Uncertainty, energy costs, regulation, skills, and access to finance are the major impediments for future investments in Cyprus according to a European Investment Bank (EIB) survey on investment and investment finance for Cyprus in 2017.
The survey was presented on Thursday by EIB Director of Economics Debora Revoltella, during an economic conference in Nicosia, organized by the EIB in cooperation with the Nicosia Chamber of Commerce and Industry.
Around nine in 10 firms in Cyprus consider uncertainty about the future, 90 per cent, and energy costs, 89 per cent, to be obstacles to investment activities.
Business regulations and the availability of skilled staff were mentioned as barriers to investment by around seven in ten firms on average, and specifically by around nine in 10 firms in the services sector.
While the overall pattern of results is similar to the EU, some of the investment obstacles are reported more often by firms in Cyprus. These include energy costs, availability of finance and uncertainty about the future.
The survey also showed that investment activity recovered in Cyprus during 2017, but investment levels were still below the pre-crisis levels.
Infrastructure investment is lower relative to the pre-crisis period and corporates undertake the largest part of infrastructure investment in relation to public infrastructure investment.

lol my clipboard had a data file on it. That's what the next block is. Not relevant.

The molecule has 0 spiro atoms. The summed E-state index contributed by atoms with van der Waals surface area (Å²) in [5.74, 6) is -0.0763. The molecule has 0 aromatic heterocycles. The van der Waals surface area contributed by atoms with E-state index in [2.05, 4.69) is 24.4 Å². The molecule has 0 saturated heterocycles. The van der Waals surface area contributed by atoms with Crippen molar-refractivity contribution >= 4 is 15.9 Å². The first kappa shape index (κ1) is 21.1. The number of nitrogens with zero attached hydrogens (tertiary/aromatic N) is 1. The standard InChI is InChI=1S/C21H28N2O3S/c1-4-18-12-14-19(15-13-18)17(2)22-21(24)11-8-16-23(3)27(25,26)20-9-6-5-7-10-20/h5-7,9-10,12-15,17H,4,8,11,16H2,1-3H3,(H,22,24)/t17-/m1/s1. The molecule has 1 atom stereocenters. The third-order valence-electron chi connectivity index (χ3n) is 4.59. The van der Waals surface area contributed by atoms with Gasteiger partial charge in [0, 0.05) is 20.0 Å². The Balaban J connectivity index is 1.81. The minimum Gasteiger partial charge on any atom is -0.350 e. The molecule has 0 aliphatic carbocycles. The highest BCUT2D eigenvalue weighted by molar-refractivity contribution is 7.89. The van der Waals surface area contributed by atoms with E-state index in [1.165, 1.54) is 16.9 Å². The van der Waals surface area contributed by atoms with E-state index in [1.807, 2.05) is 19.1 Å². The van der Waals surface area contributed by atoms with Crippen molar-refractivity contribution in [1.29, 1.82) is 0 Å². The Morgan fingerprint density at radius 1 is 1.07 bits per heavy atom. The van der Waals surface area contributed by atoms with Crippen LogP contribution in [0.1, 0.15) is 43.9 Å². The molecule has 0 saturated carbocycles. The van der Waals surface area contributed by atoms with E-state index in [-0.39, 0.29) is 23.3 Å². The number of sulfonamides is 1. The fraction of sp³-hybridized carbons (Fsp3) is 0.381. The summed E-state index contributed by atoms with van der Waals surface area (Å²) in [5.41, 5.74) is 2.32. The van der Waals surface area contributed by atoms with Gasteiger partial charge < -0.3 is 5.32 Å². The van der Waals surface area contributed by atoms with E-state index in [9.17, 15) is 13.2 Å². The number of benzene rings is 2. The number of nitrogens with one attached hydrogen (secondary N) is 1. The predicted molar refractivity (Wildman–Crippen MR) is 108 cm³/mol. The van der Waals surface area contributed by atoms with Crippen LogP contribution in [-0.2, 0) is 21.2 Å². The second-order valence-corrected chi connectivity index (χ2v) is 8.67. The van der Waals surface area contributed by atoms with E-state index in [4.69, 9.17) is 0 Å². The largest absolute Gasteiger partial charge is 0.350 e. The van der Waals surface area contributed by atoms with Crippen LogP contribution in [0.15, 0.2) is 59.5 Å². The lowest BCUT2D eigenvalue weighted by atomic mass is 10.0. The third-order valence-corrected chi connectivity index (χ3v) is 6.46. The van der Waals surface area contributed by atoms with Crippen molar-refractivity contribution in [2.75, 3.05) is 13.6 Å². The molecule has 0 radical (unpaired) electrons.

Regarding the areas of public investment that are a necessary priority over the next three years, four in 10 firms in Cyprus, or 38 per cent, cited healthcare infrastructure.
That figure was above the levels reported in any other EU country, and more than four times higher than the EU average of 8 per cent.
According to the findings, the highest proportion of firms expecting to increase their investment in the current financial year is in the services sector.
Investment outlook is still positive with no investment contraction expected in 2017.
Yet, the outlook was less positive in 2017 relative to 2016.
From the six investment areas included in the survey, the biggest investment in Cyprus is in machinery and equipment ay 39 per cent, followed by land, commercial buildings and infrastructure, at 22 per cent, and software, data and IT at 16 per cent. This pattern is broadly similar to the last survey’s wave as well as to the EU-wide findings.
Similar to the findings of the previous survey, the services sector has by far the highest share of firms investing in land, business buildings and infrastructure, 34 per cent.
Innovation in Cyprus is mostly at the local level with less than 1% of the companies innovating globally.